William Robert (Bob) Smith, Jr., lawyer and member of the Texas legislature, son of Frances (Breedlove) and William Robert Smith, was born at Colorado City, Texas, on December 23, 1900. He earned a B.A. from Austin College, where he lettered in three major sports in 1921 and was recommended for a Rhodes scholarship. He enrolled in law school at the University of Texas later that year, graduated in 1924, and opened a law office in El Paso. In 1926 he was elected to the state House of Representatives, where he supported legislation that enlarged the College of Mines and Metallurgy (now the University of Texas at El Paso). Before his legislative term expired, Smith moved to Odessa, where early in 1929 he married Anna Love of Jacksonville, Texas. The couple had two children. In June 1929 Governor Daniel J. Moody appointed Smith district attorney for the Seventieth Judicial District. He served four years and moved to San Antonio in 1933, when President Franklin Roosevelt appointed him United States attorney for the Western District of Texas. He held office for eight years before World War II and two years afterward. Among his more notable prosecutions was the tax-evasion case against George B. Parr, which put the second-generation "Duke of Duval" in the penitentiary.
Smith was a commissioned officer on active duty in the navy from April 1941 to near the end of World War II. He served first as chief of naval intelligence in the Eighth Naval District at New Orleans; later, in Washington, D.C., he took charge of the effort to locate and prosecute draft evaders. He was officially commended by J. Edgar Hoover, director of the FBI, for his work in enforcing the selective-service laws. After the war Smith was offered appointments as chief trial attorney for the Federal Reserve System and as assistant United States attorney general. He declined both since he preferred to live in San Antonio rather than in Washington, and thus returned to his position as United States attorney for the Western District. He resigned this post in 1946 and spent the rest of his life in San Antonio, where he practiced law. He served on the board of regents of Lamar State College of Technology (now Lamar University) for eight years, including three as chairman. He was for nineteen years (1956–75) a member of the Texas Board of Law Examiners. In 1948 he served as a federal court master in chancery in the vote-fraud lawsuit that former governor Coke Stevenson brought against his rival for the United States Senate, Lyndon B. Johnson. Smith, a Democrat and a Baptist, died at San Antonio on May 13, 1986, and was buried at Mission Burial Park, South.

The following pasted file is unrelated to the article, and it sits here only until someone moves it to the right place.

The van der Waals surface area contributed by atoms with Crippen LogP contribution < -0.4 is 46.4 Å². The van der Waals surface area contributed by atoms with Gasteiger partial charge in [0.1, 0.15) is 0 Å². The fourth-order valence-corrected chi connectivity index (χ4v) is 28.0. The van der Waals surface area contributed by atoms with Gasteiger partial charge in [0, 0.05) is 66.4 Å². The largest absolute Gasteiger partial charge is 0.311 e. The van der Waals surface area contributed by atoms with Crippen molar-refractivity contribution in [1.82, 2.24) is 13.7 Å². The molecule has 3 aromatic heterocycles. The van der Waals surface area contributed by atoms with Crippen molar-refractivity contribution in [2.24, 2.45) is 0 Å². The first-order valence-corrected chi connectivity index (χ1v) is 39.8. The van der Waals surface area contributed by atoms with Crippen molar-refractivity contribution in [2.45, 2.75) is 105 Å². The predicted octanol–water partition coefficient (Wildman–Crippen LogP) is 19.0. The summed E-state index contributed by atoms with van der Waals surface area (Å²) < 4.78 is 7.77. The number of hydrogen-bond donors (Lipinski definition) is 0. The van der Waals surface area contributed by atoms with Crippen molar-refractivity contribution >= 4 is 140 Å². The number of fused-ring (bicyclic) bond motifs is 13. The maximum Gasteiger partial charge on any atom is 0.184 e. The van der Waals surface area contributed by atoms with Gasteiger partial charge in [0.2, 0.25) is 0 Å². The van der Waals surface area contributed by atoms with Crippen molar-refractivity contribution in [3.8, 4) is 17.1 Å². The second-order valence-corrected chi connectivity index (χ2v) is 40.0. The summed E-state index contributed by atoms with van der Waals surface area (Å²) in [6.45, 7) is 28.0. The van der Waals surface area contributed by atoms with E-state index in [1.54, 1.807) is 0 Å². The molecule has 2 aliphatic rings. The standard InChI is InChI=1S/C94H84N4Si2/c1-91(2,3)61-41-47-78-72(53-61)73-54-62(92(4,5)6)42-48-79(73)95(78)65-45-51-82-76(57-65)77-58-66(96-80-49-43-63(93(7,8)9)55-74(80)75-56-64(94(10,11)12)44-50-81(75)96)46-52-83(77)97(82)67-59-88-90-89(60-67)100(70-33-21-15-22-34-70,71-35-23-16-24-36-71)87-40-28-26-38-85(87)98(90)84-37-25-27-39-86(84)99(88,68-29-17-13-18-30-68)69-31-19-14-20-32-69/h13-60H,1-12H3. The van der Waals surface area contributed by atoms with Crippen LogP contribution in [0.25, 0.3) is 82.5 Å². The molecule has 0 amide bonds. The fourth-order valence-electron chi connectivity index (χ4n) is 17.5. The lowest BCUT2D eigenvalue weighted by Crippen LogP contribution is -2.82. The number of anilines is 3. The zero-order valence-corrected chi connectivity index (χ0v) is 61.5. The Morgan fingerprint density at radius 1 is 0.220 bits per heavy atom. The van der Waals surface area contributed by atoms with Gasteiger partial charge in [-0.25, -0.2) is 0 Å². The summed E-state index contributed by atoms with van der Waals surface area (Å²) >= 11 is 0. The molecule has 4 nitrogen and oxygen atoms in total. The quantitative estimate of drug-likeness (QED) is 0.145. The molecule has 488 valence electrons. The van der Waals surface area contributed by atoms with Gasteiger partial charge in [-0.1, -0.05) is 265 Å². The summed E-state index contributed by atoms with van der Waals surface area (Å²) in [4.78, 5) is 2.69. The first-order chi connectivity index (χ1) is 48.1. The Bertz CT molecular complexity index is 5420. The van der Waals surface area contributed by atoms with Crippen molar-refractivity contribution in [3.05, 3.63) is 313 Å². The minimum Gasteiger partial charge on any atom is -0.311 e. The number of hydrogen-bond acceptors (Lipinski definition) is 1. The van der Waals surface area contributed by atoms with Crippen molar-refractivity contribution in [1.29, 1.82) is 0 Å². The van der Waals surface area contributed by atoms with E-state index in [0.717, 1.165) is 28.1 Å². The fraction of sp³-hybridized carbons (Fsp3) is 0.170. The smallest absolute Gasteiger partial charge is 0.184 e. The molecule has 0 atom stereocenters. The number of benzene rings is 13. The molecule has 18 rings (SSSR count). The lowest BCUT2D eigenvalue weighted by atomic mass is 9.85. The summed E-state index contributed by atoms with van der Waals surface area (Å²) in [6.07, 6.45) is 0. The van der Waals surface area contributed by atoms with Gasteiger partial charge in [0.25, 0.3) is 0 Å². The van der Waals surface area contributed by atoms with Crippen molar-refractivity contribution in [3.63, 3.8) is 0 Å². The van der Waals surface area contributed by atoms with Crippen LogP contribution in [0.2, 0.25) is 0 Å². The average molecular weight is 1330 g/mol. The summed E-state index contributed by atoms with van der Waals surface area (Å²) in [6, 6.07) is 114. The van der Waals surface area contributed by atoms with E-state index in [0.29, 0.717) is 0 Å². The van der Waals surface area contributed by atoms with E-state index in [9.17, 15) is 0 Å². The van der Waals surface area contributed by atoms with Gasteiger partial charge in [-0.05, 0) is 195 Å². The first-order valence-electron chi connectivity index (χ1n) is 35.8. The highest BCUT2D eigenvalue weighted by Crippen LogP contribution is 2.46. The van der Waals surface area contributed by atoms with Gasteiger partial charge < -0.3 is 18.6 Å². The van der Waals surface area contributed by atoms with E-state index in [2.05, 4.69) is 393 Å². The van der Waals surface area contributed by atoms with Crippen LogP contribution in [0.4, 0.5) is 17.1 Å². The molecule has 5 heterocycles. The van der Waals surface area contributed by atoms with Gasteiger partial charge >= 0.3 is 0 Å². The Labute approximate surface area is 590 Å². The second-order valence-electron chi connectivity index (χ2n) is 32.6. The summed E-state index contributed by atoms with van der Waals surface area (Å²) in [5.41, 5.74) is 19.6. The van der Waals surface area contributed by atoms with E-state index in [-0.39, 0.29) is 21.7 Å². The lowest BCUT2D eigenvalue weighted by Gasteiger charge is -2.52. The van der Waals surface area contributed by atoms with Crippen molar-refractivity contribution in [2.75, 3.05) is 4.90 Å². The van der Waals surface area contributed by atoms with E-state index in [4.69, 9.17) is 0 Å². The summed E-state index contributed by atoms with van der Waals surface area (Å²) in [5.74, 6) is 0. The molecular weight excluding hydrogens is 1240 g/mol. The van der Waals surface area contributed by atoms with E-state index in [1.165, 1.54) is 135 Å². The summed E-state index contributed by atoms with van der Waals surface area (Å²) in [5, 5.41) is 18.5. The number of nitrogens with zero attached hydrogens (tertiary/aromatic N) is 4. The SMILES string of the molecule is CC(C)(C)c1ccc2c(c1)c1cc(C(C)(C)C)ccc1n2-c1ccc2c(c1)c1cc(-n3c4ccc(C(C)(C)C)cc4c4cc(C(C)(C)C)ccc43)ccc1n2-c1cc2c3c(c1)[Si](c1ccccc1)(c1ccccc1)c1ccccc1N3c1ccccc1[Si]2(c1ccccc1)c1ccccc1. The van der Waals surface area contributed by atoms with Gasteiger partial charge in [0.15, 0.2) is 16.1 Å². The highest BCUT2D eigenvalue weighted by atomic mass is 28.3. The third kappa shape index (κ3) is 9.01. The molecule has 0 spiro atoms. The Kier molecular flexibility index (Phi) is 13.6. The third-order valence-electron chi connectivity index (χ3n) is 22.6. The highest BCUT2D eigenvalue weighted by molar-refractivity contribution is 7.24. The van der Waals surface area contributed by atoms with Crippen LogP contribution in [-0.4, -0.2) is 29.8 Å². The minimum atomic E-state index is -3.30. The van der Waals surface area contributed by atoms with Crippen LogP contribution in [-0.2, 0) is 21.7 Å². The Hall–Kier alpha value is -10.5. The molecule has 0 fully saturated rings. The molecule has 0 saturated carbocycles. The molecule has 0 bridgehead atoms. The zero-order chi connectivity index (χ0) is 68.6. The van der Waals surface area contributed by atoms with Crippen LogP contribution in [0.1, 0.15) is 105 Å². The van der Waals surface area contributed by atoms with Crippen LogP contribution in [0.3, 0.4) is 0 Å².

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Who's Who in America, 1946–47. San Antonio Light, May 14, 1986.
The following, adapted from the Chicago Manual of Style, 15th edition, is the preferred citation for this entry.
“Smith, William Robert, Jr.,”
Handbook of Texas Online,
accessed June 27, 2022,
Published by the Texas State Historical Association.
Original Publication Date:
June 1, 1995
Most Recent Revision Date:
March 19, 2019